Love Where We Live?

This week was the last week to support or object the proposed plans for our town centre in Southborough, the so-called ‘Hub’ (I just can’t bring myself to use the word).

The planning application involves the demolition of the Royal Victoria Hall and the erection of unsightly, unsympathetic building clad in polycarbonate. The campaign to save the hall was given an unexpected boost this week with support from renowned architect, Ptolemy Dean:

‘I think it is a shame that the replacement scheme is so poor when something more thoughtful and careful might have been created that incorporated the existing building, which would have still satisfied the council’s brief, but enabled something of the old character to survive.’

It was so pleasing that it made front page news locally, you can read the whole article here.

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After a few late nights this week writing our planning objections and then reading through over the other comments on the planning portal, we decided we needed to get out and get some fresh air.  Perfect weather for a walk into Tunbridge Wells, passing the beloved hall on the way.

My previous post here has more detail about the campaign to save the hall and Southborough News has excellent and up to date coverage of the development.

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This is the old Fire Station, parallel to the Council Offices, currently used as a groundsman store. Built with local High Brooms brick. This could be a beautiful building for a market, artist studio….

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St John’s church were having a ‘Party on the Green’. 

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We had been in Amadeus Antiques a few times but in the last year or two it seems to always be closed. The building’s exterior remains largely unaltered, it has beautiful ironwork, a generous balcony to the front and side and all original windows.

Sadly the side of one front bay window is slowly rotting away and the ledge is now detached from the window, leaving a wide gap. This is a property on my wish list! Oddly the  four Regency period shops are listed buildings. This one isn’t – I can’t think why.

Alastair Hendy are you looking for a project in Tunbridge Wells?

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Views from Mount Ephraim…

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The old Homeopathic Hospital.

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Pretty hand painted signage from the old Rose Hill school site on London Road – almost gone.

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Lovely little garden/homeware shop, Le Petit Jardin, near the Pantiles. It boasts the largest sash window in Tunbridge Wells.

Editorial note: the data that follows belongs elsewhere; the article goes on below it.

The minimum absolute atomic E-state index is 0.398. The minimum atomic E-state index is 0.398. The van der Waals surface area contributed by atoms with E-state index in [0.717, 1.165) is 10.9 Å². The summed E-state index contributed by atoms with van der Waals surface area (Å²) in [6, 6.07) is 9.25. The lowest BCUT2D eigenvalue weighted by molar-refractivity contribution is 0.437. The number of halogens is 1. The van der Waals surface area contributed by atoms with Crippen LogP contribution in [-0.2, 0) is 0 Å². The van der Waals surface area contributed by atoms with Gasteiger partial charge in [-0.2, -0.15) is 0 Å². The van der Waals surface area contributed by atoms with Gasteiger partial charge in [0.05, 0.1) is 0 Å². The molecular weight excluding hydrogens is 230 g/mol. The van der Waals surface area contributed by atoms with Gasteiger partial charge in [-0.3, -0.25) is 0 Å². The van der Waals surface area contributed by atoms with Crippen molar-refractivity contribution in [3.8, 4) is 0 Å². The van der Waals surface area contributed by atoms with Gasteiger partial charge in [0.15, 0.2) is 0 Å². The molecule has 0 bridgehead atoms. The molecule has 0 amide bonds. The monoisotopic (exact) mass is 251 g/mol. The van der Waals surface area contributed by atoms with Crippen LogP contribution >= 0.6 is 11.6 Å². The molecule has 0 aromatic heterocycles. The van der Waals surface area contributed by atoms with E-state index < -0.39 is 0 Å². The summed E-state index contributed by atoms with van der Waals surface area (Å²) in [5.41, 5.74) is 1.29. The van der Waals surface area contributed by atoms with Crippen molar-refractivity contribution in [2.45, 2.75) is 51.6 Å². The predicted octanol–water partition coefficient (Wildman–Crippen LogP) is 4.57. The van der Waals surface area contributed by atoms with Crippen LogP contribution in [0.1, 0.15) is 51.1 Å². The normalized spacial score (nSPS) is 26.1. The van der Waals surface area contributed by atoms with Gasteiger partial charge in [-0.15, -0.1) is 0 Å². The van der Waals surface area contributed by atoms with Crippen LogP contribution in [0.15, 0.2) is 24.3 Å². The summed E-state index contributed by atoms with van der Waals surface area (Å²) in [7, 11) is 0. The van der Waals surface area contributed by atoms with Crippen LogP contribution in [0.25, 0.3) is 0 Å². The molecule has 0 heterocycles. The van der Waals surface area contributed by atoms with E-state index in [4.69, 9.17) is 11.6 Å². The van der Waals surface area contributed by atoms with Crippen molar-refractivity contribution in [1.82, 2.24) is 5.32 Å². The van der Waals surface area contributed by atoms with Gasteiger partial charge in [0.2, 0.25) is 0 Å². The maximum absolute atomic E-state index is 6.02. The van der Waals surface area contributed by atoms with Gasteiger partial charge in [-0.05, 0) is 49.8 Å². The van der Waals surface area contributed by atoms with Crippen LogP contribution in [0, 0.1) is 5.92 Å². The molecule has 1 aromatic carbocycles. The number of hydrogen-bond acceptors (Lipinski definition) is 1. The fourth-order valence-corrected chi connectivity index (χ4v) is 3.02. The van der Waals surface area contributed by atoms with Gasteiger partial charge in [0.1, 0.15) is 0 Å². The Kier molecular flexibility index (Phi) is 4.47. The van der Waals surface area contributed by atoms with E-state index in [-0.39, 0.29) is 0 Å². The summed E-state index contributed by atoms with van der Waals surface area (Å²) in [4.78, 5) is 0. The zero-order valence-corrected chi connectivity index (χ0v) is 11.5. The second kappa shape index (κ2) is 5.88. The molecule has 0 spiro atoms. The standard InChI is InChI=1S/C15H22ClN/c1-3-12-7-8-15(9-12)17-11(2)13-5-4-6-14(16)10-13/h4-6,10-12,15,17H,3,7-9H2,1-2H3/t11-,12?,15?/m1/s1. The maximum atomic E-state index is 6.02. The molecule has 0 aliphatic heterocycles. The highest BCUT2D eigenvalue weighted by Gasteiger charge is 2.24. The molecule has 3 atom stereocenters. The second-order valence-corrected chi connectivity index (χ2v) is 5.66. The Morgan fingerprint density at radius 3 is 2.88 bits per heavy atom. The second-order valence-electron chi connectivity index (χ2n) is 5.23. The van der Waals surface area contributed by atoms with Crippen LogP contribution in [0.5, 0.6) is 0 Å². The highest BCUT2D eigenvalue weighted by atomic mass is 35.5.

Arriving back home after the walk, I looked again at an old postcard and a photograph of the Royal Victoria Hall taken almost one hundred years ago. What happens when we have destroyed everything that gives our sense of place? When a town becomes a commuter dormitory and a quick fix housing quota?  Ian Nairn, the melancholic Architectural Review writer, was eerily prophetic when in 1955 he railed against substandard town planners and anonymous buildings:

“The Outrage is that the whole land surface is becoming covered by the creeping mildew that already circumscribes all of our towns … Subtopia is the annihilation of the site, the steamrollering of all individuality of place to one uniform and mediocre pattern.”

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We are so fortunate to live in a town and borough with such a rich architectural heritage, writing in Country Life in 2010, Ptolemy Dean hits the nail on the head:

‘By placing no value on its civic buildings and what they represent, the authority is about to perpetrate an attack on the very civilization of the town, which these public buildings, for all their stuffiness, serve to uphold admirably. If there can be any doubt about the extent of local official ignorance of the true values of urban living, then this was proved six months ago, when road signs were introduced onto the main routes into the town that proclaim: ‘Love where you live.’ One is tempted to add: ‘…before your elected local authority entirely destroys it.’

 

Six years on – are the powers that be,  ready to listen?

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Nick and I had originally been slightly over ambitious planning to visit Petworth House with a quick detour through Arundel on the way. A very slow moving tractor on the journey meant that Petworth House had to be jettisoned and we spent the afternoon in Arundel instead.